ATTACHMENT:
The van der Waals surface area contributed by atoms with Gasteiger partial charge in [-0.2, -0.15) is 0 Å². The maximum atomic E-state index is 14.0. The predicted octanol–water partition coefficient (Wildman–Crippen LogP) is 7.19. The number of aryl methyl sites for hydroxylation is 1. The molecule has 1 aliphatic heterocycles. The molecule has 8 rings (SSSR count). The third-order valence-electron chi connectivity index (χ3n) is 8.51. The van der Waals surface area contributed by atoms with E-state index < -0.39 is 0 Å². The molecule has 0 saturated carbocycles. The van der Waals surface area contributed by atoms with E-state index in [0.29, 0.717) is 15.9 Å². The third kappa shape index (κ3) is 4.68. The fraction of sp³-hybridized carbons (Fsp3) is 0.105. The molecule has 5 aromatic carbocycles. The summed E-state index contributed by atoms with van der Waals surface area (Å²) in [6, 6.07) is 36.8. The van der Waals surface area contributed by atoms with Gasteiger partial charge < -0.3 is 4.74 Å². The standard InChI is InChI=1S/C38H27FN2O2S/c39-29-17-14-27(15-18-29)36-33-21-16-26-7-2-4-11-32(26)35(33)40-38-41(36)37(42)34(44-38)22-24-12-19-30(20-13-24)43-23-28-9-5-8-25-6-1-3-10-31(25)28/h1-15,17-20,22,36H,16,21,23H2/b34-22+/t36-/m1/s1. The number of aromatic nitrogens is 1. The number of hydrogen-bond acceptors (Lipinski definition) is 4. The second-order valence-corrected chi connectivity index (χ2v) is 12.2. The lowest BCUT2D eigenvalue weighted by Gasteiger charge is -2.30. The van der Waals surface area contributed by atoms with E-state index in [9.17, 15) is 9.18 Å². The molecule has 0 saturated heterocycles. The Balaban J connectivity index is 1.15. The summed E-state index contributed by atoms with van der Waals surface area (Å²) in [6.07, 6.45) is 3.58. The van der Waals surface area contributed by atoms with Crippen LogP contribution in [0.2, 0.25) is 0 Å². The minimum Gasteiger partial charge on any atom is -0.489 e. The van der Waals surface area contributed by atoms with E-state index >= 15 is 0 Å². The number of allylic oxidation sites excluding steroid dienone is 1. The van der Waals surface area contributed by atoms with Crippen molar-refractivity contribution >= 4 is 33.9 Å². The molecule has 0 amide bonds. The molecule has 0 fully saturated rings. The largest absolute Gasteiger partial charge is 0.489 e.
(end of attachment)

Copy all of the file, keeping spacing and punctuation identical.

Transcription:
The van der Waals surface area contributed by atoms with Gasteiger partial charge in [-0.2, -0.15) is 0 Å². The maximum atomic E-state index is 14.0. The predicted octanol–water partition coefficient (Wildman–Crippen LogP) is 7.19. The number of aryl methyl sites for hydroxylation is 1. The molecule has 1 aliphatic heterocycles. The molecule has 8 rings (SSSR count). The third-order valence-electron chi connectivity index (χ3n) is 8.51. The van der Waals surface area contributed by atoms with E-state index < -0.39 is 0 Å². The molecule has 0 saturated carbocycles. The van der Waals surface area contributed by atoms with E-state index in [0.29, 0.717) is 15.9 Å². The third kappa shape index (κ3) is 4.68. The fraction of sp³-hybridized carbons (Fsp3) is 0.105. The molecule has 5 aromatic carbocycles. The summed E-state index contributed by atoms with van der Waals surface area (Å²) in [6, 6.07) is 36.8. The van der Waals surface area contributed by atoms with Gasteiger partial charge < -0.3 is 4.74 Å². The standard InChI is InChI=1S/C38H27FN2O2S/c39-29-17-14-27(15-18-29)36-33-21-16-26-7-2-4-11-32(26)35(33)40-38-41(36)37(42)34(44-38)22-24-12-19-30(20-13-24)43-23-28-9-5-8-25-6-1-3-10-31(25)28/h1-15,17-20,22,36H,16,21,23H2/b34-22+/t36-/m1/s1. The number of aromatic nitrogens is 1. The number of hydrogen-bond acceptors (Lipinski definition) is 4. The second-order valence-corrected chi connectivity index (χ2v) is 12.2. The lowest BCUT2D eigenvalue weighted by Gasteiger charge is -2.30. The van der Waals surface area contributed by atoms with E-state index in [9.17, 15) is 9.18 Å². The molecule has 0 saturated heterocycles. The Balaban J connectivity index is 1.15. The summed E-state index contributed by atoms with van der Waals surface area (Å²) in [6.07, 6.45) is 3.58. The van der Waals surface area contributed by atoms with Crippen LogP contribution in [0.2, 0.25) is 0 Å². The minimum Gasteiger partial charge on any atom is -0.489 e. The van der Waals surface area contributed by atoms with E-state index >= 15 is 0 Å². The number of allylic oxidation sites excluding steroid dienone is 1. The van der Waals surface area contributed by atoms with Crippen molar-refractivity contribution >= 4 is 33.9 Å². The molecule has 0 amide bonds. The molecule has 0 fully saturated rings. The largest absolute Gasteiger partial charge is 0.489 e.